They float down the street like tumbleweeds, get stuck in trees and wrap around fence posts, flapping like tattered flags in the wind. You know what we’re talking about: Discarded plastic bags.
We want to tell their story, and we need your help. Because we believe that in a sea of text, it's often photographs that catch our eye. We ask you to submit to us your own photographs of plastic bags that you find in their unnatural habitats.
Californians use an estimated 12 billion single-use plastic carryout bags a year, and due to their lightweight nature and the fact that they never truly biodegrade, these bags often end up as litter. This is not just a coastal or beach issue: We encounter them as litter in schoolyards and our parks, and if you’re really unlucky, you’ve discovered them wrapped around your car’s exhaust system.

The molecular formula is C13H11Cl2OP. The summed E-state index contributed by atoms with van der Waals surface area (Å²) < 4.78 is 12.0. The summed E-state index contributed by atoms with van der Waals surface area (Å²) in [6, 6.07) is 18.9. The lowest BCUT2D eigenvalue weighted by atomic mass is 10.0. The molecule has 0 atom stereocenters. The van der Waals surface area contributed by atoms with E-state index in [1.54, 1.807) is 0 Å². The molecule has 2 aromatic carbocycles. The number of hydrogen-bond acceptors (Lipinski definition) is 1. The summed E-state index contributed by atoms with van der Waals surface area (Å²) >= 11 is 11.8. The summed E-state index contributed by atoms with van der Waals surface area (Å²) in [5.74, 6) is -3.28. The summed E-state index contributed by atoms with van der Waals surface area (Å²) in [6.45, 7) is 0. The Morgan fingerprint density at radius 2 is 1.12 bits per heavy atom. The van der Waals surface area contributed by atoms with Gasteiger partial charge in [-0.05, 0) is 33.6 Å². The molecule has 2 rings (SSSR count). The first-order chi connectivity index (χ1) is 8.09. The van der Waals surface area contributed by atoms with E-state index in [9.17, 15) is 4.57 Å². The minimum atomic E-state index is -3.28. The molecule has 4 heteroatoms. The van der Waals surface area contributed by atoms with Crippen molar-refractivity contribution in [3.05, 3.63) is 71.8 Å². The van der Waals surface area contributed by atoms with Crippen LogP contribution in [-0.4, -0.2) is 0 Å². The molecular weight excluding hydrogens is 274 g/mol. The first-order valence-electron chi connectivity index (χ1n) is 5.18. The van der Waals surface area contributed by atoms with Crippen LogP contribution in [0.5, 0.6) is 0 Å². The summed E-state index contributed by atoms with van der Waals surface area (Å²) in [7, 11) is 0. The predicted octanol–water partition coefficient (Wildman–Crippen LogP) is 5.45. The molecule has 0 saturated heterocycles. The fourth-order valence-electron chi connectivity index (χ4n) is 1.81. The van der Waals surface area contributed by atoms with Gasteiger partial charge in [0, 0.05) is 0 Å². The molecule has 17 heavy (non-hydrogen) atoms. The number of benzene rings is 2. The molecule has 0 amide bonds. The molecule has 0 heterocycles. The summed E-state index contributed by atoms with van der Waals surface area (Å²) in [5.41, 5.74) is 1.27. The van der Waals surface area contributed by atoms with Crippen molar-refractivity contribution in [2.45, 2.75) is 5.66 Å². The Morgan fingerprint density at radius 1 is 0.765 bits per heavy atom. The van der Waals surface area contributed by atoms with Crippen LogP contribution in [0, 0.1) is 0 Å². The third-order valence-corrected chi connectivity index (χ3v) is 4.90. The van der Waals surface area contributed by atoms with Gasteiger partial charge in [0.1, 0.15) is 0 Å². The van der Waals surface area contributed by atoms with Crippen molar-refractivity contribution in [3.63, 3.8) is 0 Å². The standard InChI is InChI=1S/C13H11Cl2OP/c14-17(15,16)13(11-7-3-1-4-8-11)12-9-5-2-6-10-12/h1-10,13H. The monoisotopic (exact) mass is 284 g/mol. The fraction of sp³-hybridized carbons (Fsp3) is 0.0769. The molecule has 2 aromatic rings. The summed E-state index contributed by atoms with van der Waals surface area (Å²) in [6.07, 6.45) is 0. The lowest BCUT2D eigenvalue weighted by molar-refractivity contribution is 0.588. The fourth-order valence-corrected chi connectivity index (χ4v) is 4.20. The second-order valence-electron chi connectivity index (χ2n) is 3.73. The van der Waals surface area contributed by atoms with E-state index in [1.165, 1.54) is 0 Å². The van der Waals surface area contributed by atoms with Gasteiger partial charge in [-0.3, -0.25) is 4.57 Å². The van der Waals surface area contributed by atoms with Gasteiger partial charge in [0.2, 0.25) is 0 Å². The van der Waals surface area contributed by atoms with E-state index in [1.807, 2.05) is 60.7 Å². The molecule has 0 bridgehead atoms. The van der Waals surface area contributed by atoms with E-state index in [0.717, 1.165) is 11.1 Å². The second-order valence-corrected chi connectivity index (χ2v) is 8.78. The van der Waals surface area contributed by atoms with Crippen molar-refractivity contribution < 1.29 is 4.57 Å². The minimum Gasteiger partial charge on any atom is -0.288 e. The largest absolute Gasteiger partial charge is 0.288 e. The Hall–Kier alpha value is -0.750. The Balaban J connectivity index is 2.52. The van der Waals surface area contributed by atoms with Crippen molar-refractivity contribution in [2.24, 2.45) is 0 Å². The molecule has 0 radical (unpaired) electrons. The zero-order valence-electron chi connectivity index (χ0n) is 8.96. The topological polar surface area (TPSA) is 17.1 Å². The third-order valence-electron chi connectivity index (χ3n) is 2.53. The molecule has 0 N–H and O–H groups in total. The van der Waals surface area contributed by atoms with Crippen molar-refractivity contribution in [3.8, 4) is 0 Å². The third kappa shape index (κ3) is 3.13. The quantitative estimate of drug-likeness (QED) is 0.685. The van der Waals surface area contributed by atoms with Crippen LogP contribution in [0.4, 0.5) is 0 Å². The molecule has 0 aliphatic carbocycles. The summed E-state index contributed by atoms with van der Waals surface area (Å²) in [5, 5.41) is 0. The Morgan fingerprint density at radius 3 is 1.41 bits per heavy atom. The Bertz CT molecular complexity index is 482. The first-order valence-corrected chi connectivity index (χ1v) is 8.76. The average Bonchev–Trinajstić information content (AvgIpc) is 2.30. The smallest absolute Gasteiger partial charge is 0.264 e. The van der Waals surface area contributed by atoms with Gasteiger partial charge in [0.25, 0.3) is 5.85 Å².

Over 100 California cities and counties have led the charge in banning plastic bags. And now the California legislature has the opportunity to eliminate plastic bag waste statewide by passing Assembly Bill 298. This bill will create a uniform California policy by phasing out single-use plastic bags in supermarkets, retail pharmacies, and convenience stores statewide and encouraging consumers to bring reusable bags, the most sustainable alternative. We don’t want to just tell state legislators that this legislation is important to Californians; we want to show them why passing this bill is necessary.